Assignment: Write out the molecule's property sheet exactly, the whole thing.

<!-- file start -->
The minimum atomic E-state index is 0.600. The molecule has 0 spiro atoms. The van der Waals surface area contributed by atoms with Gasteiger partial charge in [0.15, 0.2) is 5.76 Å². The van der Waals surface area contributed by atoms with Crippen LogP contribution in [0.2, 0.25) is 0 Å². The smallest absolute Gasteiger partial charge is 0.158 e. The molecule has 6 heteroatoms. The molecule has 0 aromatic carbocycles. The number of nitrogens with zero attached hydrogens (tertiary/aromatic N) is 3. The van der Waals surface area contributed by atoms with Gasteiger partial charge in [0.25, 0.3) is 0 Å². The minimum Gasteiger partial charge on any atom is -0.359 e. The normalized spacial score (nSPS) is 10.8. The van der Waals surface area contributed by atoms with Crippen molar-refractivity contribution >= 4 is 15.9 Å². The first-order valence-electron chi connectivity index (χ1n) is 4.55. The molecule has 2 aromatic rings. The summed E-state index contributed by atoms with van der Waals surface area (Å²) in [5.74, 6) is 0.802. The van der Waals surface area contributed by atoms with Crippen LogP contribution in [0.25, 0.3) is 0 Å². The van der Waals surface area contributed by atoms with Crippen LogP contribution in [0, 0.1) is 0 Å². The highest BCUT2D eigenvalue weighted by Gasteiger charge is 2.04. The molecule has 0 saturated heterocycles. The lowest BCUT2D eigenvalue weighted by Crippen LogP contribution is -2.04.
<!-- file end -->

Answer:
The minimum atomic E-state index is 0.600. The molecule has 0 spiro atoms. The van der Waals surface area contributed by atoms with Gasteiger partial charge in [0.15, 0.2) is 5.76 Å². The van der Waals surface area contributed by atoms with Crippen LogP contribution in [0.2, 0.25) is 0 Å². The smallest absolute Gasteiger partial charge is 0.158 e. The molecule has 6 heteroatoms. The molecule has 0 aromatic carbocycles. The number of nitrogens with zero attached hydrogens (tertiary/aromatic N) is 3. The van der Waals surface area contributed by atoms with Gasteiger partial charge in [0.25, 0.3) is 0 Å². The minimum Gasteiger partial charge on any atom is -0.359 e. The normalized spacial score (nSPS) is 10.8. The van der Waals surface area contributed by atoms with Crippen molar-refractivity contribution >= 4 is 15.9 Å². The first-order valence-electron chi connectivity index (χ1n) is 4.55. The molecule has 2 aromatic rings. The summed E-state index contributed by atoms with van der Waals surface area (Å²) in [5.74, 6) is 0.802. The van der Waals surface area contributed by atoms with Crippen LogP contribution in [0.25, 0.3) is 0 Å². The van der Waals surface area contributed by atoms with Crippen LogP contribution in [0, 0.1) is 0 Å². The highest BCUT2D eigenvalue weighted by Gasteiger charge is 2.04. The molecule has 0 saturated heterocycles. The lowest BCUT2D eigenvalue weighted by Crippen LogP contribution is -2.04.